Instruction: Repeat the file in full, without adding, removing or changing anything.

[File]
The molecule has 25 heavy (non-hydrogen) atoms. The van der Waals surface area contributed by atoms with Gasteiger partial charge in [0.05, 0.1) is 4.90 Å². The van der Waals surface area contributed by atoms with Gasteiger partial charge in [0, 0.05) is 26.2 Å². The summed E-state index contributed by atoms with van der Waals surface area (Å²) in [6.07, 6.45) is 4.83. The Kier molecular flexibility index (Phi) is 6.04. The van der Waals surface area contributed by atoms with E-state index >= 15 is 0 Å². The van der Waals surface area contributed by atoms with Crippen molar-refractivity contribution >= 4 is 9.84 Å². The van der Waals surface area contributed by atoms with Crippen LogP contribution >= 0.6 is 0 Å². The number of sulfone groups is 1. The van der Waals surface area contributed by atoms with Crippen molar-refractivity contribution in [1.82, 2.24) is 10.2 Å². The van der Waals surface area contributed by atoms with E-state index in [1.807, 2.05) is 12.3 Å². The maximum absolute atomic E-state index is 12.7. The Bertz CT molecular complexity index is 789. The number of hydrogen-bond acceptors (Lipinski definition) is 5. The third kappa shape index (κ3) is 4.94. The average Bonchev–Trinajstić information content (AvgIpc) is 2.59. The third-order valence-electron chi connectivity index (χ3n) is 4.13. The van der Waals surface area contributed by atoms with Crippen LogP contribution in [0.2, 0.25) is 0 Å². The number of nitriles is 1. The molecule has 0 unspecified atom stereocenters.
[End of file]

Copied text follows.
The molecule has 25 heavy (non-hydrogen) atoms. The van der Waals surface area contributed by atoms with Gasteiger partial charge in [0.05, 0.1) is 4.90 Å². The van der Waals surface area contributed by atoms with Gasteiger partial charge in [0, 0.05) is 26.2 Å². The summed E-state index contributed by atoms with van der Waals surface area (Å²) in [6.07, 6.45) is 4.83. The Kier molecular flexibility index (Phi) is 6.04. The van der Waals surface area contributed by atoms with E-state index >= 15 is 0 Å². The van der Waals surface area contributed by atoms with Crippen molar-refractivity contribution >= 4 is 9.84 Å². The van der Waals surface area contributed by atoms with Crippen LogP contribution >= 0.6 is 0 Å². The number of sulfone groups is 1. The van der Waals surface area contributed by atoms with Crippen molar-refractivity contribution in [1.82, 2.24) is 10.2 Å². The van der Waals surface area contributed by atoms with E-state index in [1.807, 2.05) is 12.3 Å². The maximum absolute atomic E-state index is 12.7. The Bertz CT molecular complexity index is 789. The number of hydrogen-bond acceptors (Lipinski definition) is 5. The third kappa shape index (κ3) is 4.94. The average Bonchev–Trinajstić information content (AvgIpc) is 2.59. The third-order valence-electron chi connectivity index (χ3n) is 4.13. The van der Waals surface area contributed by atoms with Crippen LogP contribution in [0.2, 0.25) is 0 Å². The number of nitriles is 1. The molecule has 0 unspecified atom stereocenters.